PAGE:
Shanna Utgard, award-winning cybersecurity trainer and success manager at Defendify discusses current phishing trends, their impact on organizations of all sizes, and ways you and your team can detect them in the webinar, How to Spot a Phish: Tips to Spoil Advanced Phishing Attempts.
Give a man a fish and you feed him for a day; teach him how to spot a phishing attack and you protect the whole company. Phishing emails remain the number one threat vehicle that result in a cyber breach, and as they grow in sophistication, the best approach to prevent a costly attack is to train employees how to spot them.
When it comes to organizational risk, there is a variety of information that could prove valuable to cyber attackers. All organizations have sensitive data that can be leveraged or sold on the dark web, including company intellectual property and trade secrets, tax documents for the company and employees, bank information and wire transfer details, and so much more.
Current Phishing Trends
While the old-school Nigerian prince emails continue to circulate, phishing attacks have evolved alongside the risk mitigation measures meant to stop them. In fact, attackers continuously assess new and updated spam filters to ensure their emails will get through so that they can achieve their goals, whether it is business email compromise, malware in attachments, ransomware delivery, and credential harvesting. By bypassing spam filters and getting employees to fill out a form, click on a link, open a file or take some other type of action (i.e. sending money or sharing more information), successful phishing attacks can open organizations up to significant risk.
Many of today’s hacking tactics center on social engineering: the use of deception to manipulate individuals into divulging confidential information or sensitive data that bad actors may use for fraudulent purposes. Often, phishing attempts begin with a research phase, during which bad actors investigate company web pages and employee social media profiles, taking note of information that could be used to personalize emails (or even crack logins). Hackers can also use a fabricated scenario as an initial touchpoint called “pretexting” to confirm information about a target, gathering additional information to be used in a secondary attack. This method of “people hacking” provides bad actors with the information they need to personalize phishing emails for greater success, known as spear phishing. Purporting to be a respected sender, attackers can send emails to specific and well-researched targets to gain access to personal or company information.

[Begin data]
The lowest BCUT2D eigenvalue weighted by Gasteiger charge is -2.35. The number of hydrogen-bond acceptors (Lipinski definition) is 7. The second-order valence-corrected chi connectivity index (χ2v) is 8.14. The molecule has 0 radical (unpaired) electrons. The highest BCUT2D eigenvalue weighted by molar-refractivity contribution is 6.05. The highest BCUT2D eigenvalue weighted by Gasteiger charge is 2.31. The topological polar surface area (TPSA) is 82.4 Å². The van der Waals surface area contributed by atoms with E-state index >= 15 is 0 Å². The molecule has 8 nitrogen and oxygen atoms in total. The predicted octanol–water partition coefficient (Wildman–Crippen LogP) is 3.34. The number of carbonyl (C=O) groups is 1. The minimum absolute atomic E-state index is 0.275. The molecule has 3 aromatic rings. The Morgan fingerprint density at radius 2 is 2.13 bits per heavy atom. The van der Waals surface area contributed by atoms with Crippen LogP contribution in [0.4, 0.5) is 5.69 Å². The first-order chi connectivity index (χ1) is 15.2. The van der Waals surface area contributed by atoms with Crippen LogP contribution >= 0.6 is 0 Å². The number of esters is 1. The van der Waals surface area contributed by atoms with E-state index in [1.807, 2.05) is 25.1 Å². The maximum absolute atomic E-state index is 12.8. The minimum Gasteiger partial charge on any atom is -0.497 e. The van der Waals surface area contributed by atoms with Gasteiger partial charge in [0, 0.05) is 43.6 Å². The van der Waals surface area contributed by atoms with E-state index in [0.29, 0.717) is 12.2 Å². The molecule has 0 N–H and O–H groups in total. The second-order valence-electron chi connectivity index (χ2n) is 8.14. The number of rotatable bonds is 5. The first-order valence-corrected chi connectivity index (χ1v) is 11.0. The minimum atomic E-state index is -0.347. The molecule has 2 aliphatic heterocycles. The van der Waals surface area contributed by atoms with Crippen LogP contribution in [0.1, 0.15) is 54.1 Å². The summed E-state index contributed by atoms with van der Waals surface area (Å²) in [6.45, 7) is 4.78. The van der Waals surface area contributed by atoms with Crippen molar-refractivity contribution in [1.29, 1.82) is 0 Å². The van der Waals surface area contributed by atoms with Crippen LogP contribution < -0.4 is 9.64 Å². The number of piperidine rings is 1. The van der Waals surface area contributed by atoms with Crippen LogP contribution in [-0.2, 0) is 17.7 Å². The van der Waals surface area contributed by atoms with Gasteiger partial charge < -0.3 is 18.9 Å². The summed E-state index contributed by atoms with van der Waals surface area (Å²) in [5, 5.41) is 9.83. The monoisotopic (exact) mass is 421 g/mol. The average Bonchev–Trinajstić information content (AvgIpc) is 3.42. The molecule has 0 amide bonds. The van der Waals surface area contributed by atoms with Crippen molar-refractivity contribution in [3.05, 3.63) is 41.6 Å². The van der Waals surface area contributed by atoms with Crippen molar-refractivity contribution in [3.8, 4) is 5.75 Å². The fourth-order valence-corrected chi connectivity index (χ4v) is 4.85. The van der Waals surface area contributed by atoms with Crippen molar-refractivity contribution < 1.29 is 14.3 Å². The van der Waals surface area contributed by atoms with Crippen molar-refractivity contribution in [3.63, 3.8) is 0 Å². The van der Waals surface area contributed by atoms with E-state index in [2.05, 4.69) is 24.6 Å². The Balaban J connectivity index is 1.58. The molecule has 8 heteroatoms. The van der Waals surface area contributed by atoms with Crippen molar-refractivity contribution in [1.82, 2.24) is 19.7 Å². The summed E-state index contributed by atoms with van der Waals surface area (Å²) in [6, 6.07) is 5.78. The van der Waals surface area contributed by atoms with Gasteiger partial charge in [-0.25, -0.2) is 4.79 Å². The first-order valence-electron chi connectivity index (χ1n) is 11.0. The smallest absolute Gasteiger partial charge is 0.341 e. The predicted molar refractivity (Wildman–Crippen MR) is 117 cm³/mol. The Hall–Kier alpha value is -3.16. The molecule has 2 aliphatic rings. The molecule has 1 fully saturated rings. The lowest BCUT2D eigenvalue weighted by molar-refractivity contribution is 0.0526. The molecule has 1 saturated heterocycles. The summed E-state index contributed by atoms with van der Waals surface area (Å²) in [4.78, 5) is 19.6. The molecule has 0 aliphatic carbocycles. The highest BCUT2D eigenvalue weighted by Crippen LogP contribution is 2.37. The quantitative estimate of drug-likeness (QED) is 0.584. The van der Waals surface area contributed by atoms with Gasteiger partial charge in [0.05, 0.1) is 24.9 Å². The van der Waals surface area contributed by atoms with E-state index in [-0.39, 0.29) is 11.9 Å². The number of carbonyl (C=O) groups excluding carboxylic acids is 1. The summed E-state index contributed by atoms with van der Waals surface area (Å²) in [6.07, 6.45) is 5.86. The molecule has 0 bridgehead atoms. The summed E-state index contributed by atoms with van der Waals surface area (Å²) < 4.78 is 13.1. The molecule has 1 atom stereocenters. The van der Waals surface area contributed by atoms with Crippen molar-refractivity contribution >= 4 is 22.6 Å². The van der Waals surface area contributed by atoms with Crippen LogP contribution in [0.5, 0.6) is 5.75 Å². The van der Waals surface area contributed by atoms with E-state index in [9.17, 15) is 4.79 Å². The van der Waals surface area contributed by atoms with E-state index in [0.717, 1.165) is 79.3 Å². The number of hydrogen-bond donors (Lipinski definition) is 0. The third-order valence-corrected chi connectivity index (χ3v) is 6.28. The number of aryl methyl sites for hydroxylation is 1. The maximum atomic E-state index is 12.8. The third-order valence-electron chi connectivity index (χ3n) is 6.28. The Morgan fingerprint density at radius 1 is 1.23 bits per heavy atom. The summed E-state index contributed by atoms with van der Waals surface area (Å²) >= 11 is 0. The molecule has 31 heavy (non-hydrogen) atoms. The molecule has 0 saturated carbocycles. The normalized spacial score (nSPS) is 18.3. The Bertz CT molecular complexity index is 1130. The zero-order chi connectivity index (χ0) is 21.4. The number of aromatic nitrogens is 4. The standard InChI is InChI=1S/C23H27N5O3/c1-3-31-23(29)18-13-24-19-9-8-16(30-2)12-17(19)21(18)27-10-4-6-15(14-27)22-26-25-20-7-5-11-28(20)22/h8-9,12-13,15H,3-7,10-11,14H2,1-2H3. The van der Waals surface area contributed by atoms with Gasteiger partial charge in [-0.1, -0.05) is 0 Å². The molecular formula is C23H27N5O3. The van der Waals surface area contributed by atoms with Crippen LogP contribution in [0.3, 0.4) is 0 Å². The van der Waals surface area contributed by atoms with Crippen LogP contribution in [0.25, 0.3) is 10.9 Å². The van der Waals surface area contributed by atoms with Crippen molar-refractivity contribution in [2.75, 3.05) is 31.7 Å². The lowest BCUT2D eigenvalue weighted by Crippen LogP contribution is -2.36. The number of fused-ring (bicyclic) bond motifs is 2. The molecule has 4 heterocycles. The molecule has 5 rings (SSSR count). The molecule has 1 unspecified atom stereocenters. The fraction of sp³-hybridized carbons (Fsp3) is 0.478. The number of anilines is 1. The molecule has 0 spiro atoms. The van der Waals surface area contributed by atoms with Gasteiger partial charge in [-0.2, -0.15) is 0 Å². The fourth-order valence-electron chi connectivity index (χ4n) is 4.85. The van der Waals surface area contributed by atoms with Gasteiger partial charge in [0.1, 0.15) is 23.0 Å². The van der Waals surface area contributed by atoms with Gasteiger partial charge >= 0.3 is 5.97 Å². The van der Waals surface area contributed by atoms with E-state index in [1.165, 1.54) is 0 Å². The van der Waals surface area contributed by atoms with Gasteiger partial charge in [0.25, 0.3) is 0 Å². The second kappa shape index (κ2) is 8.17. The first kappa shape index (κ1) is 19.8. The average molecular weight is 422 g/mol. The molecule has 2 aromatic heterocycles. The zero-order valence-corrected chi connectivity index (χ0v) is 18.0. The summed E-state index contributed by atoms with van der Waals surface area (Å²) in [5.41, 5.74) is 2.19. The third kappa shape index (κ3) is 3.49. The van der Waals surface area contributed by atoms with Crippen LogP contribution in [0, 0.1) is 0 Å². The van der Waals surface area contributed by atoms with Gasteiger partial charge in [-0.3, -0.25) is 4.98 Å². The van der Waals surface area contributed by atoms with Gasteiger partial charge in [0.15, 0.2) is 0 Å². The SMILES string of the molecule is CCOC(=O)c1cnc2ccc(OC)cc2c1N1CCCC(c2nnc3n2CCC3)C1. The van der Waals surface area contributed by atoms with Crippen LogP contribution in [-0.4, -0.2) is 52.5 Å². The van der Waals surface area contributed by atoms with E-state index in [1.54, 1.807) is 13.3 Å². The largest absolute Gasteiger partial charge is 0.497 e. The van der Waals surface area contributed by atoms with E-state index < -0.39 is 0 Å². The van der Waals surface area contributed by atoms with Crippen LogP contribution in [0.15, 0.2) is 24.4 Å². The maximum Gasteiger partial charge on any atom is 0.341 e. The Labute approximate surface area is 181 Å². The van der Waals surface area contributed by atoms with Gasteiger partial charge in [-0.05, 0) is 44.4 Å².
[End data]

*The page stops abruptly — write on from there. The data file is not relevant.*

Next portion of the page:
Stay vigilant with a culture of cybersecurity awareness
Ultimately, phishing relies on a connection to the receiver’s humanity - whether that is done by using personal information to appear legitimate or eliciting an emotional response that encourages the reader to act. For example, suppose an unexpected email asks you to fill out a form, click on a link, open an attachment, or do an action (such as paying an invoice or replying with confidential information). In that case, the best thing to do is to verify its authenticity through a different method. When in doubt, check it out! Reach out to the purported sender through a phone call, instant message, or text message – and not by responding to the original email – to ensure you do not fall prey to a phishing attack.
And phishing is just one type of cyber attack that could open an organization to risk. Organizational cybersecurity is not a one-time project, it’s an ongoing posture. To consolidate and streamline cybersecurity, organizations should layer up on their methods, leveraging technology that goes beyond traditional antivirus and firewalls, creating a culture of employee awareness and institutional knowledge, and building a foundation of policies, procedures, and plans to address risk.
While it may not be possible to stop every single phishing attack, there are steps that organizations – and individual employees – can take to build a strong cyber posture and limit the opportunity for bad actors to get ahold of sensitive information. Defendify’s all-in-one cybersecurity solution means more protection, less to manage, and an easier road to compliance.